Designs by Humphry Repton were used for the landscaping in the early 19th century.

Bury St Edmunds

Bury St. EdmundsBury St EdmondsBury
Repton was born in Bury St Edmunds, the son of a collector of excise, John Repton, and Martha (née Fitch).
Notable people from Bury St Edmunds include the Bishop of Winchester and Lord High Chancellor Stephen Gardiner, the 18th-century landscape architect Humphry Repton, the hymn writer Alice Flowerdew, the micrographer and micromosaic artist Henry Dalton, the author Maria Louise Ramé (also known as Ouida), the engineer and inventor Hiram Codd, the cyclist James Moore, and the portrait painter Rose Mead.

Buckhurst Park, Sussex

Buckhurst ParkBuckhurst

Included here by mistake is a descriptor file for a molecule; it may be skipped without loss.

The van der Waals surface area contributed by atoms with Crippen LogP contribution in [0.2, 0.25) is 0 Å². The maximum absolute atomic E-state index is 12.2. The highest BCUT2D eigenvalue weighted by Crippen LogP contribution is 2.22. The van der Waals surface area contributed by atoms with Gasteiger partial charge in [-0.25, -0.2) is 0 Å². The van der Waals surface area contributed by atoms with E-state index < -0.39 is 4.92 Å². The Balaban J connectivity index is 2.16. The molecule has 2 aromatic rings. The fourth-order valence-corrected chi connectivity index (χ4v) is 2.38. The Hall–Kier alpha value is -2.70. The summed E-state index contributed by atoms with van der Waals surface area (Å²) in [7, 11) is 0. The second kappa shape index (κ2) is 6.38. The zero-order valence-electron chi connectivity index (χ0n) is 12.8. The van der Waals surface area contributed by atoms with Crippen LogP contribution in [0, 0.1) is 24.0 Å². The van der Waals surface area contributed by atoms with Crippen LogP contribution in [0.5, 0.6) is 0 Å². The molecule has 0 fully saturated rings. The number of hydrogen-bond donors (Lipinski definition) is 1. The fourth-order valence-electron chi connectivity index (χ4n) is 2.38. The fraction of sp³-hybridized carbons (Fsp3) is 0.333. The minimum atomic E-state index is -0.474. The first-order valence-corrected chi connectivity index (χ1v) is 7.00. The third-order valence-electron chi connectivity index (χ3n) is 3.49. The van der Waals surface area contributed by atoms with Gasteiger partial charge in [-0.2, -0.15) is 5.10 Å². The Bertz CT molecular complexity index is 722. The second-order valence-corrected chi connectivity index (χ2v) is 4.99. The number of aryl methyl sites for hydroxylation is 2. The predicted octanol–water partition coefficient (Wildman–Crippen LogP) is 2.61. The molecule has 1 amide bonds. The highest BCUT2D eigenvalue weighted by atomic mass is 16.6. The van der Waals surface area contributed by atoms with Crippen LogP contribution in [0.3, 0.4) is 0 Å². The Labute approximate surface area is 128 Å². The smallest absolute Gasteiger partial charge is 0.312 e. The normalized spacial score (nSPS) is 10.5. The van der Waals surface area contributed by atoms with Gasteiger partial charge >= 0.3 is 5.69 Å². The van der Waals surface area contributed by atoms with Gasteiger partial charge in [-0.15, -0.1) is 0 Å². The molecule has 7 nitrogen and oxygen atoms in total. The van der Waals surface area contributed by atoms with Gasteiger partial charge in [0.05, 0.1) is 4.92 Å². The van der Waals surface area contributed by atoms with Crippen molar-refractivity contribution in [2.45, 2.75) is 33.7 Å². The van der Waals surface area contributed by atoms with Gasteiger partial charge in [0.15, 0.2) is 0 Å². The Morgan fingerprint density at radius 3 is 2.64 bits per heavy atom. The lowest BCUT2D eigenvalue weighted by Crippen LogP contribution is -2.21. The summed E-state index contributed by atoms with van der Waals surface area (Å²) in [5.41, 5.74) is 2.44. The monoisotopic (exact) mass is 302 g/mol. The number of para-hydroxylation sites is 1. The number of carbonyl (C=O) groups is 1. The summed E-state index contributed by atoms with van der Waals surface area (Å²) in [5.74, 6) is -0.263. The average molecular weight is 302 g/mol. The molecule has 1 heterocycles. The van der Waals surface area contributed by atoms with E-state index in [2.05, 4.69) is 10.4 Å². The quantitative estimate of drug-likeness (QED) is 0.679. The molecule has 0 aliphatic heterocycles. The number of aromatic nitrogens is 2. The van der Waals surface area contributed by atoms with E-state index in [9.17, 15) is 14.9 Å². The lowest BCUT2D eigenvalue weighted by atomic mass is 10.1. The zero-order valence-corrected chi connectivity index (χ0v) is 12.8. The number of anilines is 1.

The park, landscaped by Humphry Repton, is Grade II* listed in the National Register of Historic Parks and Gardens.

Crewe Hall

Crewe estateCreweCrewe Hall Hotel
The park was landscaped during the 18th century by Lancelot Brown, William Emes, John Webb and Humphry Repton, and formal gardens were designed by W. A. Nesfield in the 19th century.

Culford School

East Anglian School
The school sits in 480 acre of Repton parkland with grazing, formal gardens, lake, and the 16th-18th Century Culford Hall.

Norwich School (independent school)

Norwich SchoolNorwich Grammar SchoolKing Edward VI School, Norwich
In 1762 his father set up a transport business in Norwich, where Humphry attended Norwich Grammar School.

Stoneleigh Abbey

Stoneleigh
At Stoneleigh Abbey in 1808, Repton foreshadowed another nineteenth-century development, creating a perfect cricket pitch called 'home lawn' in front of the west wing, and a bowling green lawn between the gatehouse and the house.
From the view over the River Avon we can see some of the changes introduced by Humphry Repton.

East India Company College

East India CollegeHaileyburyHaileybury College